The Outsiders is a classic book that every person that has gone through school has most likely read or heard of. It’s the classic storyline of the rich vs. the poor, burnouts vs. the jocks, etc. There’s a deeper meaning to this story though about how just because they are rebellious they still are smart and have deep thoughts.
The book The Outsiders is about a group of guys called outsiders because they don’t meet the normal standards of teenagers in that time. The teenagers considered normal were rich kids called socs. Ponyboy and Johnny kill a soc because the socs started a fight with them. They leave town so they don’t go to jail and while they’re out of town they stay in a church, meanwhile the church caught on fire. There are kids inside the church and Johnny, Ponyboy, and Dally go inside to save them and have to go to the hospital for smoke inhalation. Ponyboy and Dally are fine but Johnny has to stay because his case is worse. There’s a rumble between the outsiders and the socs, then Johnny dies, and Dally holds up the local convenience store and the police go after him and kill him.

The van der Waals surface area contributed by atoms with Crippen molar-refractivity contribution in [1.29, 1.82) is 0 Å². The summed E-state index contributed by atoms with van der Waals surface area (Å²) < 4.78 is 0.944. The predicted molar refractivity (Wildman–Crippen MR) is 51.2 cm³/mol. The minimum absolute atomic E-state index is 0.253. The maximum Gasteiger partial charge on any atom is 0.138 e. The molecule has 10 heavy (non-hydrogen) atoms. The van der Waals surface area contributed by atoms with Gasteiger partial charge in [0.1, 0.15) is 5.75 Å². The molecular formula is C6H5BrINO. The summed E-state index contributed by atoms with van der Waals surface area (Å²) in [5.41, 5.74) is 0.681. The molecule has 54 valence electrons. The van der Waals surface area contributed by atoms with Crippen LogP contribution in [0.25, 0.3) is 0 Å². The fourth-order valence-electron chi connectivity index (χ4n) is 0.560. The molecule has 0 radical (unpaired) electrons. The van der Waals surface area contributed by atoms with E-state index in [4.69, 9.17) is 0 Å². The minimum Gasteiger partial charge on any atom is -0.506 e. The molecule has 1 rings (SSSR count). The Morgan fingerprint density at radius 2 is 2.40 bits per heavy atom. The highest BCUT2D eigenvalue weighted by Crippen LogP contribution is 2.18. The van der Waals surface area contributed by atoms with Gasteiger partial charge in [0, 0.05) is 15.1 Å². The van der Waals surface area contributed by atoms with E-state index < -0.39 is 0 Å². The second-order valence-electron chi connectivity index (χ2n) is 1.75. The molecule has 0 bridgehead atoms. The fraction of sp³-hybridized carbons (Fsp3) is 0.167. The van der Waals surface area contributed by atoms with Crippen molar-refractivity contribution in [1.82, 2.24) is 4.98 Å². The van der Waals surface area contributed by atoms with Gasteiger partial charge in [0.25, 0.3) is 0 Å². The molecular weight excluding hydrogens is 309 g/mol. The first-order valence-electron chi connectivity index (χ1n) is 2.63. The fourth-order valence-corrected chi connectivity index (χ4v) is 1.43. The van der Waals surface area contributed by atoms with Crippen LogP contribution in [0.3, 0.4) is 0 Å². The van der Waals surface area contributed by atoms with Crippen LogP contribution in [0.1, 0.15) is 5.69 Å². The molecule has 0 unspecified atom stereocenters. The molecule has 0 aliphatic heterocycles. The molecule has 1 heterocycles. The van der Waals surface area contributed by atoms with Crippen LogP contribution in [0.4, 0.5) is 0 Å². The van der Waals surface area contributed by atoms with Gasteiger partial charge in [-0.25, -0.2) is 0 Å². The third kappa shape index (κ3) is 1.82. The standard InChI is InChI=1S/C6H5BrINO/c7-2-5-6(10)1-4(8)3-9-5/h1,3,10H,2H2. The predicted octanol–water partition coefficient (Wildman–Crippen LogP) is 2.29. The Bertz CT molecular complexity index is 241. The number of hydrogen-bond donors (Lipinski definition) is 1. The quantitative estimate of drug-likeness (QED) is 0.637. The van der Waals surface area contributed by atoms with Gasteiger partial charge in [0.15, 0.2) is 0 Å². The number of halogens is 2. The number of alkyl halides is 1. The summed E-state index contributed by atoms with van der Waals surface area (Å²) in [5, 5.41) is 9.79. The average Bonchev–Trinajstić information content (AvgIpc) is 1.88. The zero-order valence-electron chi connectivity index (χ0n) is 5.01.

In book club we didn’t talk too much about the book because we also watched the movie but what we said was basically the summary of the book and some people said they liked it because it was relatable and a classic and I agree with that completely.
I think there’s a deeper meaning than just the fact they’re misfits who go through troubles, they show that even though they have to be tough guys they still care about their friends a lot and they have a lot of feelings. The part where they read the “Stay Gold” poem is kind of a symbol for the fact that most of their lives they’ve had to be tough and fight but they still have a lot of innocence inside of them and they’re still pure and good. It’s one of the best books I’ve read and I think that’s a super important theme in the book.